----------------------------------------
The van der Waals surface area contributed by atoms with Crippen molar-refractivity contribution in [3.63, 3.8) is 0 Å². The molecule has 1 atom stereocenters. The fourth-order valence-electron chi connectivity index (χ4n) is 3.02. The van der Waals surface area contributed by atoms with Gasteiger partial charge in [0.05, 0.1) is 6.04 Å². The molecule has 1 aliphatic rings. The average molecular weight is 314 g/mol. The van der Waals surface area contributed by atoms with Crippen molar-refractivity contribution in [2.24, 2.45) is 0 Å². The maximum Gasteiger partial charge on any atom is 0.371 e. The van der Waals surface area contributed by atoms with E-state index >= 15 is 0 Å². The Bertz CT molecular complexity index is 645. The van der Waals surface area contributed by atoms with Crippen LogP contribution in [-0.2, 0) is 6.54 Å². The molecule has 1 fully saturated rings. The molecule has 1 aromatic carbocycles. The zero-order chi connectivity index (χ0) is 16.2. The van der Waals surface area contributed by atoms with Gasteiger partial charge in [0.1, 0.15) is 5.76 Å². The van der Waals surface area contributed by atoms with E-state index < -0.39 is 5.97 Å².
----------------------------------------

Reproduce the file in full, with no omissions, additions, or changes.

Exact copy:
The van der Waals surface area contributed by atoms with Crippen molar-refractivity contribution in [3.63, 3.8) is 0 Å². The molecule has 1 atom stereocenters. The fourth-order valence-electron chi connectivity index (χ4n) is 3.02. The van der Waals surface area contributed by atoms with Gasteiger partial charge in [0.05, 0.1) is 6.04 Å². The molecule has 1 aliphatic rings. The average molecular weight is 314 g/mol. The van der Waals surface area contributed by atoms with Crippen molar-refractivity contribution in [2.24, 2.45) is 0 Å². The maximum Gasteiger partial charge on any atom is 0.371 e. The van der Waals surface area contributed by atoms with E-state index >= 15 is 0 Å². The Bertz CT molecular complexity index is 645. The van der Waals surface area contributed by atoms with Crippen LogP contribution in [-0.2, 0) is 6.54 Å². The molecule has 1 fully saturated rings. The molecule has 1 aromatic carbocycles. The zero-order chi connectivity index (χ0) is 16.2. The van der Waals surface area contributed by atoms with Gasteiger partial charge in [0.1, 0.15) is 5.76 Å². The van der Waals surface area contributed by atoms with E-state index < -0.39 is 5.97 Å².